There is nothing more healing that walking on the beach by the ocean, or strolling through an old growth forest. And nothing reconnects you better than lying in the grass, or taking your shoes off and walking directly on the earth. As a species, we are presently more connected to each other than at any other time in our history, which is amazing and makes out lives better in many ways. Access to information, sharing of knowledge and being connected to people who are far away has never been easier. Unfortunately, we seem to have lost our connection to nature. Children, instead of playing outside as they once did, often sit inside, in front of the TV instead of exploring the natural world, running and playing outdoors. As we grow into adults we spend years in schools sitting at desks, until we venture out into the working world where we sit indoors for many hours a day until we can go home to rest. Our bodies were designed to MOVE, and our lives used to be completely connected to the outdoors, where we were in constant contact with the incredible healing energy of nature. So make some time to go outside every day. Smell a flower. Hug a tree. Walk barefoot in some grass or gaze at the sky. Your body (as well as your mind) will love you for it.

Live With the Seasons

Chinese medicine tells us that to be in harmony with our bodies and in good health, we must also be in harmony with nature. This means living with the seasons. Every season has its own unique energy - winter contracts, spring is expansive, summer radiates and fall begins to withdraw. Each of the seasons has its own unique energy, and Chinese medicine teaches us the ways in which we can aspire to live in harmony with those energies. For example, in winter we go to bed earlier and sleep later, we pay close attention to the kidneys (the organ associated with winter) and eat foods that grow slowly and deep in the ground - like root vegetables - that are warming in nature. We look inward and nourish our inner selves in this season. Our lifestyles should reflect the season we are in, and Chinese medicine gives us many ways in which to do this. You can learn how in the following posts...

Winter

•   Living According to the Winter Season with Chinese Medicine

Spring

•   Loving Your Liver with Chinese Medicine
•   Loving Your Liver with Nutrition
•   The Liver & Anger

Summer

•   Living With the Seasons - Summer
•   Summer Foods & Preparation According to Chinese Medicine

Autumn / Fall

•   Living With the Seasons - Autumn / Fall

Be Grateful

Healthy 2016 With Chinese Medicine : Chinese Medicine Living

This pretty image from fastcompany.com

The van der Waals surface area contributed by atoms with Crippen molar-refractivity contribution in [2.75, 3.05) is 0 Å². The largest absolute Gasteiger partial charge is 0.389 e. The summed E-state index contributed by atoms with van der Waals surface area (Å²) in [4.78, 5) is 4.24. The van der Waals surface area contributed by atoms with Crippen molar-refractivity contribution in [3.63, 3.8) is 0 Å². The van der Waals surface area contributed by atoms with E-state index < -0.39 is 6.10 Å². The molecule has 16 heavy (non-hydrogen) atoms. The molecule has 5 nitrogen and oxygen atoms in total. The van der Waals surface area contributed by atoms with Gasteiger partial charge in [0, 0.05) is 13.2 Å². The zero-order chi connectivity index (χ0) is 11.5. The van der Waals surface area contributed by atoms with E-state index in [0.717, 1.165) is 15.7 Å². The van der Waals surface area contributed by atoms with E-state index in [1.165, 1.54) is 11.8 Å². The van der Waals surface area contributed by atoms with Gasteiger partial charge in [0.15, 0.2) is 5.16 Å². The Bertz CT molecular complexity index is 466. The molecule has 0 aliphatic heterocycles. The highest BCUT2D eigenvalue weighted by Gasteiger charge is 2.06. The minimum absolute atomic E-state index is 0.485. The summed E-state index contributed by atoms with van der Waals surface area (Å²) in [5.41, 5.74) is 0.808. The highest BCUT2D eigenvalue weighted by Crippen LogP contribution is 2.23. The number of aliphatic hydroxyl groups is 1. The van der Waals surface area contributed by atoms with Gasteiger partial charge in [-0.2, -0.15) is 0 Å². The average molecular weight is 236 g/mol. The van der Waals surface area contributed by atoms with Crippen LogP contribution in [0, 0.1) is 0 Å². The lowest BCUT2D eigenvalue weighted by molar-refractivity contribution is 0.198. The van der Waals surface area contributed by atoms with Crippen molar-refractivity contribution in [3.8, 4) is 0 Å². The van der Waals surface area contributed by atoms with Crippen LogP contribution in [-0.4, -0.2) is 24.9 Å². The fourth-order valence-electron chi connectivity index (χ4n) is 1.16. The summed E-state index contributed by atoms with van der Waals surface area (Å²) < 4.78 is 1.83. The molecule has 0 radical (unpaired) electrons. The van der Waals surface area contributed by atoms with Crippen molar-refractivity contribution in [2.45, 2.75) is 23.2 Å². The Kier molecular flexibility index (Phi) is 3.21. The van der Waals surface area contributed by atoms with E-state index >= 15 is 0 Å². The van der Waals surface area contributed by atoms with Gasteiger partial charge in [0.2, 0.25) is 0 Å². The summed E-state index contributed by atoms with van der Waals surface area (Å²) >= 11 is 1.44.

This is one that I have learned from experience both in my own life and from many years of treating patients. For me, I have noticed that when I am having a difficult time, down in the dumps and struggling, one of the best things that I can do to pull myself out of it is to take time on a regular basis to go through a mental list of all the things that I am grateful for. When it comes to my patients, I noticed after a few years that the patients that I had with the most problems, chronic imbalances, pain and recurring illnesses were generally the ones who were the most unhappy, the most negative and the least optimistic. I am a firm believer that we attract what we think about, and I have experienced the benefits of a positive attitude, especially when things in our lives are difficult. I know that I have worked this into my morning routine, taking time every day when I get up to go through all the things that I am grateful for. This is a really good way to remind yourself of what is awesome in your life and by doing this, you are more likely to attract positive things, people and experiences into your life as well.

Meditate

We are now starting to understand scientifically the benefits of meditation on the mind and body, but many cultures around the world have been aware of the enormous benefits of meditation for thousands of years. Places like India and much of Asia have a long history of meditation. A lot of people are intimidated at the thought of meditating, especially if they are doing it for the first time. Of course, there are many techniques when it comes to meditation, but I believe that even a few minutes a day of sitting quietly, allowing your mind to just "relax" is of huge benefit on many levels. If you want to get really hard core, there are many, many meditation techniques out there, you just need to find the one that feels right to you. I have done a couple of Vipassana meditation retreats which were amazing experiences (you can read about them here - My Ten Day Vipassana Meditation & Vipassana 2.0). Meditation helps us to decompress in a world that leaves us overstimulated and exhausted, without enough time to relax. Its benefits include alleviating stress, improving sleep and boosting the immune system. I know most people cannot dedicate an hour or more to meditation every day, but even just ten to twenty minutes will make a huge difference, just try it out and see.